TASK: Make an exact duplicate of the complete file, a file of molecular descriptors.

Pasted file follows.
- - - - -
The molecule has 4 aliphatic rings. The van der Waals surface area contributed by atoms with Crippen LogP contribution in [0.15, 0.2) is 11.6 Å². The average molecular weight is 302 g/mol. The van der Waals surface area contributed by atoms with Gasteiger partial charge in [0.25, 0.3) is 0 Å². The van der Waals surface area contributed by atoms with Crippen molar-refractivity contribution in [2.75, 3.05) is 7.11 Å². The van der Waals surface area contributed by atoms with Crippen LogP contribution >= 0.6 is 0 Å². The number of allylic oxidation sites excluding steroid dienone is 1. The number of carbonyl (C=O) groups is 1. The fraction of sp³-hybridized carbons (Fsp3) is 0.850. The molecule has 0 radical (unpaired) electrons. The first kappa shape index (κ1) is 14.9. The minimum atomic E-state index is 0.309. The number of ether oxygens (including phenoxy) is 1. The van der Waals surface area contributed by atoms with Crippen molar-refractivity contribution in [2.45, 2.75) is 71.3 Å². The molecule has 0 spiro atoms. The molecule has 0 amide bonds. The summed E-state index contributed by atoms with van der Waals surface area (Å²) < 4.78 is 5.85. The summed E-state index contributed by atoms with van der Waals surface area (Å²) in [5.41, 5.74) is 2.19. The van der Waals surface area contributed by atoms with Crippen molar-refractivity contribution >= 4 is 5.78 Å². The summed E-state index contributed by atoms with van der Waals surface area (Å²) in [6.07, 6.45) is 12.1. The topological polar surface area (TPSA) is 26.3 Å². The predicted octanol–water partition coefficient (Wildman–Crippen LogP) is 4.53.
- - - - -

The molecule has 4 aliphatic rings. The van der Waals surface area contributed by atoms with Crippen LogP contribution in [0.15, 0.2) is 11.6 Å². The average molecular weight is 302 g/mol. The van der Waals surface area contributed by atoms with Gasteiger partial charge in [0.25, 0.3) is 0 Å². The van der Waals surface area contributed by atoms with Crippen molar-refractivity contribution in [2.75, 3.05) is 7.11 Å². The van der Waals surface area contributed by atoms with Crippen LogP contribution >= 0.6 is 0 Å². The number of allylic oxidation sites excluding steroid dienone is 1. The number of carbonyl (C=O) groups is 1. The fraction of sp³-hybridized carbons (Fsp3) is 0.850. The molecule has 0 radical (unpaired) electrons. The first kappa shape index (κ1) is 14.9. The minimum atomic E-state index is 0.309. The number of ether oxygens (including phenoxy) is 1. The van der Waals surface area contributed by atoms with Crippen molar-refractivity contribution in [2.45, 2.75) is 71.3 Å². The molecule has 0 spiro atoms. The molecule has 0 amide bonds. The summed E-state index contributed by atoms with van der Waals surface area (Å²) < 4.78 is 5.85. The summed E-state index contributed by atoms with van der Waals surface area (Å²) in [5.41, 5.74) is 2.19. The van der Waals surface area contributed by atoms with Crippen molar-refractivity contribution >= 4 is 5.78 Å². The summed E-state index contributed by atoms with van der Waals surface area (Å²) in [6.07, 6.45) is 12.1. The topological polar surface area (TPSA) is 26.3 Å². The predicted octanol–water partition coefficient (Wildman–Crippen LogP) is 4.53.